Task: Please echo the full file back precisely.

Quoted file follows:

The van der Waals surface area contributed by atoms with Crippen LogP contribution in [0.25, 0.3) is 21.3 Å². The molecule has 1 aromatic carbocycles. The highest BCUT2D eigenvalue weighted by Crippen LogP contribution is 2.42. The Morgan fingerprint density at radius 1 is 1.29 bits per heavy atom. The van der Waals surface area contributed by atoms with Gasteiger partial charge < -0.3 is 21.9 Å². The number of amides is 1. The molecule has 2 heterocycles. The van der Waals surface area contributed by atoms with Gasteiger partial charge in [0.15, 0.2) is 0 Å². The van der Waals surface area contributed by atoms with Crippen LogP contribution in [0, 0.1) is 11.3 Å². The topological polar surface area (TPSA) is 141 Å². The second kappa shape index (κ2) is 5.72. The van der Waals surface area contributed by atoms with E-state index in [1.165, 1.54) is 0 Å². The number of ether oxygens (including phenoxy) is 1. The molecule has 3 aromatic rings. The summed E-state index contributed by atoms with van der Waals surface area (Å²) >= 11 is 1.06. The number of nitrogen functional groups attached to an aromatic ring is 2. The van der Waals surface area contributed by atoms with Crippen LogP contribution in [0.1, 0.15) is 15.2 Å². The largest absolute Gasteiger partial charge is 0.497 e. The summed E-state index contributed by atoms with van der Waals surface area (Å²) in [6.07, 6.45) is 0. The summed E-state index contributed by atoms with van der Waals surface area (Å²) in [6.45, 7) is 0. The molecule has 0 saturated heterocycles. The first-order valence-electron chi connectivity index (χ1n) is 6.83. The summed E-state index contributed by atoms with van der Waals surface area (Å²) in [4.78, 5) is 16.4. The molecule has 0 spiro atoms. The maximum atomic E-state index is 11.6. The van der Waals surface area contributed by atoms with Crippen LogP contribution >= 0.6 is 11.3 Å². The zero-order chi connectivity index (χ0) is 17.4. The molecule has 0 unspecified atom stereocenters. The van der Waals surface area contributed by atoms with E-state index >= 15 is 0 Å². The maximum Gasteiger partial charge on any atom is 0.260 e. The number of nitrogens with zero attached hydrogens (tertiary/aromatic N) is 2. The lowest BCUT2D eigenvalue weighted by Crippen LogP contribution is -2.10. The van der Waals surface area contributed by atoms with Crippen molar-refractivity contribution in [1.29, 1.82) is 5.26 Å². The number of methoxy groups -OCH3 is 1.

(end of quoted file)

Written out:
The van der Waals surface area contributed by atoms with Crippen LogP contribution in [0.25, 0.3) is 21.3 Å². The molecule has 1 aromatic carbocycles. The highest BCUT2D eigenvalue weighted by Crippen LogP contribution is 2.42. The Morgan fingerprint density at radius 1 is 1.29 bits per heavy atom. The van der Waals surface area contributed by atoms with Gasteiger partial charge < -0.3 is 21.9 Å². The number of amides is 1. The molecule has 2 heterocycles. The van der Waals surface area contributed by atoms with Gasteiger partial charge in [0.15, 0.2) is 0 Å². The van der Waals surface area contributed by atoms with Crippen LogP contribution in [0, 0.1) is 11.3 Å². The topological polar surface area (TPSA) is 141 Å². The second kappa shape index (κ2) is 5.72. The van der Waals surface area contributed by atoms with E-state index in [1.165, 1.54) is 0 Å². The number of ether oxygens (including phenoxy) is 1. The molecule has 3 aromatic rings. The summed E-state index contributed by atoms with van der Waals surface area (Å²) >= 11 is 1.06. The number of nitrogen functional groups attached to an aromatic ring is 2. The van der Waals surface area contributed by atoms with Crippen LogP contribution in [0.1, 0.15) is 15.2 Å². The largest absolute Gasteiger partial charge is 0.497 e. The summed E-state index contributed by atoms with van der Waals surface area (Å²) in [6.07, 6.45) is 0. The summed E-state index contributed by atoms with van der Waals surface area (Å²) in [6.45, 7) is 0. The molecule has 0 saturated heterocycles. The first-order valence-electron chi connectivity index (χ1n) is 6.83. The summed E-state index contributed by atoms with van der Waals surface area (Å²) in [4.78, 5) is 16.4. The molecule has 0 spiro atoms. The maximum atomic E-state index is 11.6. The van der Waals surface area contributed by atoms with Crippen LogP contribution >= 0.6 is 11.3 Å². The zero-order chi connectivity index (χ0) is 17.4. The molecule has 0 unspecified atom stereocenters. The van der Waals surface area contributed by atoms with E-state index >= 15 is 0 Å². The maximum Gasteiger partial charge on any atom is 0.260 e. The number of nitrogens with zero attached hydrogens (tertiary/aromatic N) is 2. The lowest BCUT2D eigenvalue weighted by Crippen LogP contribution is -2.10. The van der Waals surface area contributed by atoms with Crippen molar-refractivity contribution in [1.29, 1.82) is 5.26 Å². The number of methoxy groups -OCH3 is 1.